David Bourget (Western Ontario)
David Chalmers (ANU, NYU)
Rafael De Clercq
Jack Alan Reynolds
Learn more about PhilPapers
Although quantum mechanics has significantly advanced our understanding of the physical world, it has also been a source of great confusion. Myriad interpretations, and interpretations of interpretations, have been proposed to try and explain away the seeming inconsistencies which lie at the heart of quantum mechanics. All of these attempts at interpretation center on the seemingly intractable measurement problem. In this essay I argue that a number of interpretations of quantum mechanics are plagued by inadequate and misleading assumptions about the observer. These assumptions are based on a naïve “folk conception” of the observer. In discussing two phenomena studied in modern cognitive science, I will argue for a rejection of the naïve conception of the observer and adopt a more sophisticated view which offers a significant interpretational payoff. I argue that although the measurement problem in quantum mechanics appears to be a scientific problem requiring a scientific solution, it is plausible that the problem might be a pseudo-problem resulting from a conceptual confusion. The conceptual confusion is caused by naïve assumptions about the nature of the observer.1 Based on these arguments I will reevaluate a number of interpretations and assess the role of philosophy in interpreting quantum mechanics.
|Keywords||No keywords specified (fix it)|
|Categories||categorize this paper)|
Setup an account with your affiliations in order to access resources via your University's proxy server
Configure custom proxy (use this if your affiliation does not provide a proxy)
|Through your library||
References found in this work BETA
No references found.
Citations of this work BETA
No citations found.
Similar books and articles
Pieter E. Vermaas (1999). A Philosopher's Understanding of Quantum Mechanics: Possibilities and Impossibilities of a Modal Interpretation. Cambridge University Press.
Nicholas Maxwell (1976). Towards a Micro Realistic Version of Quantum Mechanics, Part I. Foundations of Physics 6 (3):275-292.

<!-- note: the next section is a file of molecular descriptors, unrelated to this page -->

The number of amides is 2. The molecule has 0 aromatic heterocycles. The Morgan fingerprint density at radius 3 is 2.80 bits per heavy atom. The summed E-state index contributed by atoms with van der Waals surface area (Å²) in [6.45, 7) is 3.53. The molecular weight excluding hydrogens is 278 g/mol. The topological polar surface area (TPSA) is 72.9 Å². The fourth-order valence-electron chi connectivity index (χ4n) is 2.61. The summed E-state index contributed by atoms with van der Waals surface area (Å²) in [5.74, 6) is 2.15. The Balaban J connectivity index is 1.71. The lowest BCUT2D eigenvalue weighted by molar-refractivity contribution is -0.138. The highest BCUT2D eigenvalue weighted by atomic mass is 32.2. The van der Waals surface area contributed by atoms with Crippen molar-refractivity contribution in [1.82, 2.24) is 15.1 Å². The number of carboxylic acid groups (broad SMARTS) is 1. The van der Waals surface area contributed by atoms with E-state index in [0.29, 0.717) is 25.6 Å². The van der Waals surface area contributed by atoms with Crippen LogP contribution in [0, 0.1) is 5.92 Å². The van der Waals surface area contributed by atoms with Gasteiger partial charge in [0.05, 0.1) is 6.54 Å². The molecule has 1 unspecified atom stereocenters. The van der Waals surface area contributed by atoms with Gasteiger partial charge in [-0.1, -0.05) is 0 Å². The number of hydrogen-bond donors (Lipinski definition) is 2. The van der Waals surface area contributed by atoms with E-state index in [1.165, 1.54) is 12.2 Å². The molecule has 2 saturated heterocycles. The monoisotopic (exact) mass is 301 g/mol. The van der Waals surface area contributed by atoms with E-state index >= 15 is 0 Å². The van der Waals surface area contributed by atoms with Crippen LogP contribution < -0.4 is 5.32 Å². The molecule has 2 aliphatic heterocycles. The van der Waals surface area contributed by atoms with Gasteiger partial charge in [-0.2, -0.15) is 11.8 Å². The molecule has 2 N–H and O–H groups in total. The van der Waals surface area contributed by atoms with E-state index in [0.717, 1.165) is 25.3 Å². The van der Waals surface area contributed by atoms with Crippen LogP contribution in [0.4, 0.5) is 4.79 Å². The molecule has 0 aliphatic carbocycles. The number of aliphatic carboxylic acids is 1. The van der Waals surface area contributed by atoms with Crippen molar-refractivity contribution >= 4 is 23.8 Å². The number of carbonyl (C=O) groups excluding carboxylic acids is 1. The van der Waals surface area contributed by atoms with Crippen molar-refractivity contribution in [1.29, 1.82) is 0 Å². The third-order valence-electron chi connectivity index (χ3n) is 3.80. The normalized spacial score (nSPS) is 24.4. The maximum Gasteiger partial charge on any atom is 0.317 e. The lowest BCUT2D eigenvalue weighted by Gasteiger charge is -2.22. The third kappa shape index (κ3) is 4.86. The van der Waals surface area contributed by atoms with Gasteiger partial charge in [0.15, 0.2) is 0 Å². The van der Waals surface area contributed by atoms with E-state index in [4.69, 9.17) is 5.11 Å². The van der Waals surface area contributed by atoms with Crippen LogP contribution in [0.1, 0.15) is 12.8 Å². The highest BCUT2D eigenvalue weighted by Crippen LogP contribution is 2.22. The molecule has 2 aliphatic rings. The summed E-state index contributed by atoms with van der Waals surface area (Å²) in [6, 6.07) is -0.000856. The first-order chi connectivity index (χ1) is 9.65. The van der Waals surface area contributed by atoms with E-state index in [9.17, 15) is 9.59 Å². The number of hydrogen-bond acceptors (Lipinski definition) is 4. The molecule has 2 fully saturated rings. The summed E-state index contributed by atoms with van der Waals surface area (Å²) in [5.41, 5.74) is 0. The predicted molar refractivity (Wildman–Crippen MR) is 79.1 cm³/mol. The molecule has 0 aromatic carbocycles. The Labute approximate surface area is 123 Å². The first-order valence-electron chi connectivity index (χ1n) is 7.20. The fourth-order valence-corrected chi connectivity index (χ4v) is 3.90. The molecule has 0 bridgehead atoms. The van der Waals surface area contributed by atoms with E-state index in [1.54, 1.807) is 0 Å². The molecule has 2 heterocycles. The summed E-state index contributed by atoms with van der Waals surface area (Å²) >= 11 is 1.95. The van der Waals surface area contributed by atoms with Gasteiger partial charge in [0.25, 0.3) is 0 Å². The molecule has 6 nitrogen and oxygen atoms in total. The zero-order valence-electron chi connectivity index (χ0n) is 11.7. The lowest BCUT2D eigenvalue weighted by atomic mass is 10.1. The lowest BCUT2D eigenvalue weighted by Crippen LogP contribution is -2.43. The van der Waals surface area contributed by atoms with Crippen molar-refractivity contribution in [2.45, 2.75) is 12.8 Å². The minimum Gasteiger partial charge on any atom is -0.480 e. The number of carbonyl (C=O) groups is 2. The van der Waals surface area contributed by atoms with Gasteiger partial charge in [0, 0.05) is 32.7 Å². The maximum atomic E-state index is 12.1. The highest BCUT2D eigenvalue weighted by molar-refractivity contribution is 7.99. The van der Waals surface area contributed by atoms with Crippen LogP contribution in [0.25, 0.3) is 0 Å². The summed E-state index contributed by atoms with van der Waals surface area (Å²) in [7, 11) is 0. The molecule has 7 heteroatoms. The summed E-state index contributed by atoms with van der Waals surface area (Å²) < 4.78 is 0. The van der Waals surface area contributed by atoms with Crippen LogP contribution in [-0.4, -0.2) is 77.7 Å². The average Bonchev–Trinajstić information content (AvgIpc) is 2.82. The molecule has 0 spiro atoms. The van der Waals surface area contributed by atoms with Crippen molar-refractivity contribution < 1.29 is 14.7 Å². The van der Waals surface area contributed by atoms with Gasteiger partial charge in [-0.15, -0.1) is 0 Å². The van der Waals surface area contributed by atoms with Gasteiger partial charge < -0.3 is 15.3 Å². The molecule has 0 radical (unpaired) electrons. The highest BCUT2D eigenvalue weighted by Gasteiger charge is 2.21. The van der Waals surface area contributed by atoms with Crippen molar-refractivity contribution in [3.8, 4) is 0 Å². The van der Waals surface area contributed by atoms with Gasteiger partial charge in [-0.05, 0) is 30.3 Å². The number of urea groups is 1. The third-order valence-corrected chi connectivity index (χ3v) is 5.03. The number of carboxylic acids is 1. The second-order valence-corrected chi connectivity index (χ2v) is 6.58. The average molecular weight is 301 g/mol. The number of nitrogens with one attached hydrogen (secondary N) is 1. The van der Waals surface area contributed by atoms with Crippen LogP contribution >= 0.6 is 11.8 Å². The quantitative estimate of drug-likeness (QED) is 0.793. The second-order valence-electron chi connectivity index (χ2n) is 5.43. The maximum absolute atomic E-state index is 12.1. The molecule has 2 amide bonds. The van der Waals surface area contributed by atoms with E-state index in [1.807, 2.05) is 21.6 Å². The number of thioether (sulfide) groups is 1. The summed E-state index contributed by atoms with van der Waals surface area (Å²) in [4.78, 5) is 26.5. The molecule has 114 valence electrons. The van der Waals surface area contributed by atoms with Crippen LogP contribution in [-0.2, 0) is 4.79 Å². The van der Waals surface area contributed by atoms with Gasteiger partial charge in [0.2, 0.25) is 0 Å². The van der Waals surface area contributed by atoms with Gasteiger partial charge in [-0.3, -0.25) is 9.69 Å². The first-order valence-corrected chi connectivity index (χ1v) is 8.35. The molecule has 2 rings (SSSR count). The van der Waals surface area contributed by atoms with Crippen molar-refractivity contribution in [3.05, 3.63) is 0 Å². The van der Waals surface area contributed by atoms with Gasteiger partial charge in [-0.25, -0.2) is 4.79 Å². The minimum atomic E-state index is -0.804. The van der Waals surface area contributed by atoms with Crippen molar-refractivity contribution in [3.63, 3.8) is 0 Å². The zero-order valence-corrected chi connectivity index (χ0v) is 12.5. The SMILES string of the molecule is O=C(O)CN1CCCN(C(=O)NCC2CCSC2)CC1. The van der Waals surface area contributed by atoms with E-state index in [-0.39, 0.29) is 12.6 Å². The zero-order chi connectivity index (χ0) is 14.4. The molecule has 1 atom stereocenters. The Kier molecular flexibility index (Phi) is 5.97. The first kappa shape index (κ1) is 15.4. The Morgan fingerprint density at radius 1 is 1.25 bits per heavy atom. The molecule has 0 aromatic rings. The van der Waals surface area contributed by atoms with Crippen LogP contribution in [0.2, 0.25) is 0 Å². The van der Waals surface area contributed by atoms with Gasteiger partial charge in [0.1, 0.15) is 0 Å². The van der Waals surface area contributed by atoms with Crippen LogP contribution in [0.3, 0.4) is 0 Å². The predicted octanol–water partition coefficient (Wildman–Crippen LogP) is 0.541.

Pieter E. Vermaas (2005). Technology and the Conditions on Interpretations of Quantum Mechanics. British Journal for the Philosophy of Science 56 (4):635-661.
Nicholas Maxwell (1975). Does the Minimal Statistical Interpretation of Quantum Mechanics Resolve the Measurement Problem? Methodology and Science 8:84-101.
Matthew J. Brown (2009). Relational Quantum Mechanics and the Determinacy Problem. British Journal for the Philosophy of Science 60 (4):679-695.
Hilary Putnam (2005). A Philosopher Looks at Quantum Mechanics (Again). British Journal for the Philosophy of Science 56 (4):615-634.
Valia Allori & Nino Zanghi (2008). On the Classical Limit of Quantum Mechanics. Foundations of Physics 10.1007/S10701-008-9259-4 39 (1):20-32.
Joseph Berkovitz & Meir Hemmo (2005). Modal Interpretations of Quantum Mechanics and Relativity: A Reconsideration. [REVIEW] Foundations of Physics 35 (3):373-397.
Rodolfo Gambini, Luis Pedro García-Pintos & Jorge Pullin (2011). An Axiomatic Formulation of the Montevideo Interpretation of Quantum Mechanics. Studies in History and Philosophy of Science Part B 42 (4):256-263.
Michele Caponigro & Ravi Prakash (2009). Interpretations of Quantum Mechanics and Emptiness. NeuroQuantology Journal, June 2009 7 (2):198-203.
Thomas Boyer, Coexistence of Several Interpretations of Quantum Mechanics and the Fruitfulness of Scientific Works.
C. Lehner (1997). What It Feels Like to Be in a Superposition, and Why: Consciousness and the Interpretation of Everett's Quantum Mechanics. Synthese 110 (2):191-216.
A. A. Pechenkin (2002). Mandelstam's Interpretation of Quantum Mechanics in Comparative Perspective. International Studies in the Philosophy of Science 16 (3):265 – 284.
Added to index2010-12-22
Total downloads61 ( #30,976 of 1,681,623 )
Recent downloads (6 months)19 ( #11,881 of 1,681,623 )
How can I increase my downloads?